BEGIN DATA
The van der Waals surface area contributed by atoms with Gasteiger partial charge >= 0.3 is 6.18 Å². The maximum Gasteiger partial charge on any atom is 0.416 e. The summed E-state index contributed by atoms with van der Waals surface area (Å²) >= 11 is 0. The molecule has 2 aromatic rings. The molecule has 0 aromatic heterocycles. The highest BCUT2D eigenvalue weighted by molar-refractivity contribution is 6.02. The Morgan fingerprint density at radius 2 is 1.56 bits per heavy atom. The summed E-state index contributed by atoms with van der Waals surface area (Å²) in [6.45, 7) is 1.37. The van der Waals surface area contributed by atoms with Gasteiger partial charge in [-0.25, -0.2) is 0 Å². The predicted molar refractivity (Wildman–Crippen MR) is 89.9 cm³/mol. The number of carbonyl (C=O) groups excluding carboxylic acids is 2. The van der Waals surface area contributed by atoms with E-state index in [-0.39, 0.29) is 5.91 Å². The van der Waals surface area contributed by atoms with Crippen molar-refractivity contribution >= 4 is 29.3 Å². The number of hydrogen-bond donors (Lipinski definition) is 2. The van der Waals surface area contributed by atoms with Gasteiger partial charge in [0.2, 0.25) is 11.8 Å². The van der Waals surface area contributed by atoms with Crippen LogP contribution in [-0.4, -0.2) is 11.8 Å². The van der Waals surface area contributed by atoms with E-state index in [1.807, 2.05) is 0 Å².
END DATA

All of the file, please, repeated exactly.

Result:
The van der Waals surface area contributed by atoms with Gasteiger partial charge >= 0.3 is 6.18 Å². The maximum Gasteiger partial charge on any atom is 0.416 e. The summed E-state index contributed by atoms with van der Waals surface area (Å²) >= 11 is 0. The molecule has 2 aromatic rings. The molecule has 0 aromatic heterocycles. The highest BCUT2D eigenvalue weighted by molar-refractivity contribution is 6.02. The Morgan fingerprint density at radius 2 is 1.56 bits per heavy atom. The summed E-state index contributed by atoms with van der Waals surface area (Å²) in [6.45, 7) is 1.37. The van der Waals surface area contributed by atoms with Gasteiger partial charge in [-0.25, -0.2) is 0 Å². The predicted molar refractivity (Wildman–Crippen MR) is 89.9 cm³/mol. The number of carbonyl (C=O) groups excluding carboxylic acids is 2. The van der Waals surface area contributed by atoms with E-state index in [-0.39, 0.29) is 5.91 Å². The van der Waals surface area contributed by atoms with Crippen molar-refractivity contribution >= 4 is 29.3 Å². The number of hydrogen-bond donors (Lipinski definition) is 2. The van der Waals surface area contributed by atoms with Gasteiger partial charge in [0.2, 0.25) is 11.8 Å². The van der Waals surface area contributed by atoms with Crippen LogP contribution in [-0.4, -0.2) is 11.8 Å². The van der Waals surface area contributed by atoms with E-state index in [1.807, 2.05) is 0 Å².